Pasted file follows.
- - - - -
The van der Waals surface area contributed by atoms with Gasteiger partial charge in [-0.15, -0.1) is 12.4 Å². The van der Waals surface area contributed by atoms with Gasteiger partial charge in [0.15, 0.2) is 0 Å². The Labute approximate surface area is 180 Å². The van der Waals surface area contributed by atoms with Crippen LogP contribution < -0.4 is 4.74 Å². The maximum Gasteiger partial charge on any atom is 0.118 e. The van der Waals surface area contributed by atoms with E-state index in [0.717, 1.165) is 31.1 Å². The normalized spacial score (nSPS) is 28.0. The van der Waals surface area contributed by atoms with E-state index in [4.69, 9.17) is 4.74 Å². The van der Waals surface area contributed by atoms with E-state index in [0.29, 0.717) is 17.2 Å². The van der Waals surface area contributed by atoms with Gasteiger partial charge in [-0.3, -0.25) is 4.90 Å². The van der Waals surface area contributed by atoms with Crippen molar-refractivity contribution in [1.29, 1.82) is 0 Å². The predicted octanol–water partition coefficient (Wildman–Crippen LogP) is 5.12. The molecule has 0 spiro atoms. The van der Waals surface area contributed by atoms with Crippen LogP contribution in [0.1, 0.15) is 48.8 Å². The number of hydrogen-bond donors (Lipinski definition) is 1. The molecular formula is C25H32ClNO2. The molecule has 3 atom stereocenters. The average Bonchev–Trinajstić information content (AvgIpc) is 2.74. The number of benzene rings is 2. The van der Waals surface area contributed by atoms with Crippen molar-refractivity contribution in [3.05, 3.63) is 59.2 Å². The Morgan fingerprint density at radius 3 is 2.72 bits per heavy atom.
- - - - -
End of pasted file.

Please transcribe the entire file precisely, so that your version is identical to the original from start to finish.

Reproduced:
The van der Waals surface area contributed by atoms with Gasteiger partial charge in [-0.15, -0.1) is 12.4 Å². The van der Waals surface area contributed by atoms with Gasteiger partial charge in [0.15, 0.2) is 0 Å². The Labute approximate surface area is 180 Å². The van der Waals surface area contributed by atoms with Crippen LogP contribution < -0.4 is 4.74 Å². The maximum Gasteiger partial charge on any atom is 0.118 e. The van der Waals surface area contributed by atoms with E-state index in [0.717, 1.165) is 31.1 Å². The normalized spacial score (nSPS) is 28.0. The van der Waals surface area contributed by atoms with E-state index in [4.69, 9.17) is 4.74 Å². The van der Waals surface area contributed by atoms with E-state index in [0.29, 0.717) is 17.2 Å². The van der Waals surface area contributed by atoms with Gasteiger partial charge in [-0.3, -0.25) is 4.90 Å². The van der Waals surface area contributed by atoms with Crippen molar-refractivity contribution in [1.29, 1.82) is 0 Å². The predicted octanol–water partition coefficient (Wildman–Crippen LogP) is 5.12. The molecule has 0 spiro atoms. The van der Waals surface area contributed by atoms with Crippen LogP contribution in [0.1, 0.15) is 48.8 Å². The number of hydrogen-bond donors (Lipinski definition) is 1. The molecular formula is C25H32ClNO2. The molecule has 3 atom stereocenters. The average Bonchev–Trinajstić information content (AvgIpc) is 2.74. The number of benzene rings is 2. The van der Waals surface area contributed by atoms with Crippen molar-refractivity contribution in [3.05, 3.63) is 59.2 Å². The Morgan fingerprint density at radius 3 is 2.72 bits per heavy atom.